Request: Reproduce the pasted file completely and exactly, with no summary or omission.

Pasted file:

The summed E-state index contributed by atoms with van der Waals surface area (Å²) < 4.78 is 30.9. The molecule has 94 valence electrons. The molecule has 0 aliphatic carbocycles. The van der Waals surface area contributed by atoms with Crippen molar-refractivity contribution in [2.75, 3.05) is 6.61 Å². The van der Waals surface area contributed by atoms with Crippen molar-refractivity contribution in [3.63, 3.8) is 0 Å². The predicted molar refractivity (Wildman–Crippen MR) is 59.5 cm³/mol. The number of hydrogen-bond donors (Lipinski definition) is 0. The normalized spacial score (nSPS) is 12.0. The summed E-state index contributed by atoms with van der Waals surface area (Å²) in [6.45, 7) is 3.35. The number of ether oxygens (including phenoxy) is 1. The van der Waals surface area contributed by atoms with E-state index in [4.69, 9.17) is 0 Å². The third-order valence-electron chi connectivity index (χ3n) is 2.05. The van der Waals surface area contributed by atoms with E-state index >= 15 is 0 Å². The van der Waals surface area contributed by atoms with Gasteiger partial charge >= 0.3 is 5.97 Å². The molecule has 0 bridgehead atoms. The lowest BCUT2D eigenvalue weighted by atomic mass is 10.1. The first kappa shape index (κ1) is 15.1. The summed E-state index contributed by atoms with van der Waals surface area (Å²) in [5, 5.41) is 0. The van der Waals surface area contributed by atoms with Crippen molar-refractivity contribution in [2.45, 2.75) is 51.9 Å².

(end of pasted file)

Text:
The summed E-state index contributed by atoms with van der Waals surface area (Å²) < 4.78 is 30.9. The molecule has 94 valence electrons. The molecule has 0 aliphatic carbocycles. The van der Waals surface area contributed by atoms with Crippen molar-refractivity contribution in [2.75, 3.05) is 6.61 Å². The van der Waals surface area contributed by atoms with Crippen molar-refractivity contribution in [3.63, 3.8) is 0 Å². The predicted molar refractivity (Wildman–Crippen MR) is 59.5 cm³/mol. The number of hydrogen-bond donors (Lipinski definition) is 0. The normalized spacial score (nSPS) is 12.0. The summed E-state index contributed by atoms with van der Waals surface area (Å²) in [6.45, 7) is 3.35. The number of ether oxygens (including phenoxy) is 1. The van der Waals surface area contributed by atoms with E-state index in [4.69, 9.17) is 0 Å². The third-order valence-electron chi connectivity index (χ3n) is 2.05. The van der Waals surface area contributed by atoms with E-state index >= 15 is 0 Å². The van der Waals surface area contributed by atoms with Gasteiger partial charge >= 0.3 is 5.97 Å². The molecule has 0 bridgehead atoms. The lowest BCUT2D eigenvalue weighted by atomic mass is 10.1. The first kappa shape index (κ1) is 15.1. The summed E-state index contributed by atoms with van der Waals surface area (Å²) in [5, 5.41) is 0. The van der Waals surface area contributed by atoms with Crippen molar-refractivity contribution in [2.45, 2.75) is 51.9 Å².